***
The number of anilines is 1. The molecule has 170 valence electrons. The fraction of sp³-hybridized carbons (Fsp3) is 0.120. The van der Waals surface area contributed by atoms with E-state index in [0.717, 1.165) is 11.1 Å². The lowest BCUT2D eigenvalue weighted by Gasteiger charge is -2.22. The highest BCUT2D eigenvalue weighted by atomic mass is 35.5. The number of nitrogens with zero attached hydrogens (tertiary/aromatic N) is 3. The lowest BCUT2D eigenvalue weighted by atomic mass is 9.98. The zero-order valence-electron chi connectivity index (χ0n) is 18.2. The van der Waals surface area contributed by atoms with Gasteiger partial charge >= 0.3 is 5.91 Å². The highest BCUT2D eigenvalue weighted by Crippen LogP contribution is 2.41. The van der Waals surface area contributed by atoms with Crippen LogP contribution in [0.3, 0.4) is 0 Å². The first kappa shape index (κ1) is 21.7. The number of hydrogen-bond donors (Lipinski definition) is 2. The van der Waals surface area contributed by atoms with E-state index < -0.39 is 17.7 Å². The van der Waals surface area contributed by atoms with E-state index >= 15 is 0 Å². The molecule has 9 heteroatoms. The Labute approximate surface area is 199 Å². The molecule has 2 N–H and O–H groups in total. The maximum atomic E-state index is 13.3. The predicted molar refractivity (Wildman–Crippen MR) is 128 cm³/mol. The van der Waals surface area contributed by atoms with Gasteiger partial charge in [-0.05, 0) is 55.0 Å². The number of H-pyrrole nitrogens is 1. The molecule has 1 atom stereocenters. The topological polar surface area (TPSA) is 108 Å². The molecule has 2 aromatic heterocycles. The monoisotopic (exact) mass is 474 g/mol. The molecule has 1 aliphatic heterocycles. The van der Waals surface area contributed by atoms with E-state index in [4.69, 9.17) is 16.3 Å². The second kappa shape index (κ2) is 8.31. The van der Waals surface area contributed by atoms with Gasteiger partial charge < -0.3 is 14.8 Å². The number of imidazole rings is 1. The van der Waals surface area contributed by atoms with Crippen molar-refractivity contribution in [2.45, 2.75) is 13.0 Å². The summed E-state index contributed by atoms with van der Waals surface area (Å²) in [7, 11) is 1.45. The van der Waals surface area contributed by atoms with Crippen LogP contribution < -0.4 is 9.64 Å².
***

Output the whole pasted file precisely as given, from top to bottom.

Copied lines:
The number of anilines is 1. The molecule has 170 valence electrons. The fraction of sp³-hybridized carbons (Fsp3) is 0.120. The van der Waals surface area contributed by atoms with E-state index in [0.717, 1.165) is 11.1 Å². The lowest BCUT2D eigenvalue weighted by Gasteiger charge is -2.22. The highest BCUT2D eigenvalue weighted by atomic mass is 35.5. The number of nitrogens with zero attached hydrogens (tertiary/aromatic N) is 3. The lowest BCUT2D eigenvalue weighted by atomic mass is 9.98. The zero-order valence-electron chi connectivity index (χ0n) is 18.2. The van der Waals surface area contributed by atoms with Gasteiger partial charge >= 0.3 is 5.91 Å². The highest BCUT2D eigenvalue weighted by Crippen LogP contribution is 2.41. The van der Waals surface area contributed by atoms with Crippen LogP contribution in [0.3, 0.4) is 0 Å². The first kappa shape index (κ1) is 21.7. The number of hydrogen-bond donors (Lipinski definition) is 2. The van der Waals surface area contributed by atoms with E-state index < -0.39 is 17.7 Å². The van der Waals surface area contributed by atoms with E-state index >= 15 is 0 Å². The molecule has 9 heteroatoms. The Labute approximate surface area is 199 Å². The molecule has 2 N–H and O–H groups in total. The maximum atomic E-state index is 13.3. The predicted molar refractivity (Wildman–Crippen MR) is 128 cm³/mol. The van der Waals surface area contributed by atoms with Gasteiger partial charge in [-0.05, 0) is 55.0 Å². The number of H-pyrrole nitrogens is 1. The molecule has 1 atom stereocenters. The topological polar surface area (TPSA) is 108 Å². The molecule has 2 aromatic heterocycles. The monoisotopic (exact) mass is 474 g/mol. The molecule has 1 aliphatic heterocycles. The van der Waals surface area contributed by atoms with E-state index in [4.69, 9.17) is 16.3 Å². The second kappa shape index (κ2) is 8.31. The van der Waals surface area contributed by atoms with Gasteiger partial charge < -0.3 is 14.8 Å². The number of imidazole rings is 1. The van der Waals surface area contributed by atoms with Crippen molar-refractivity contribution in [2.45, 2.75) is 13.0 Å². The summed E-state index contributed by atoms with van der Waals surface area (Å²) in [7, 11) is 1.45. The van der Waals surface area contributed by atoms with Crippen LogP contribution < -0.4 is 9.64 Å².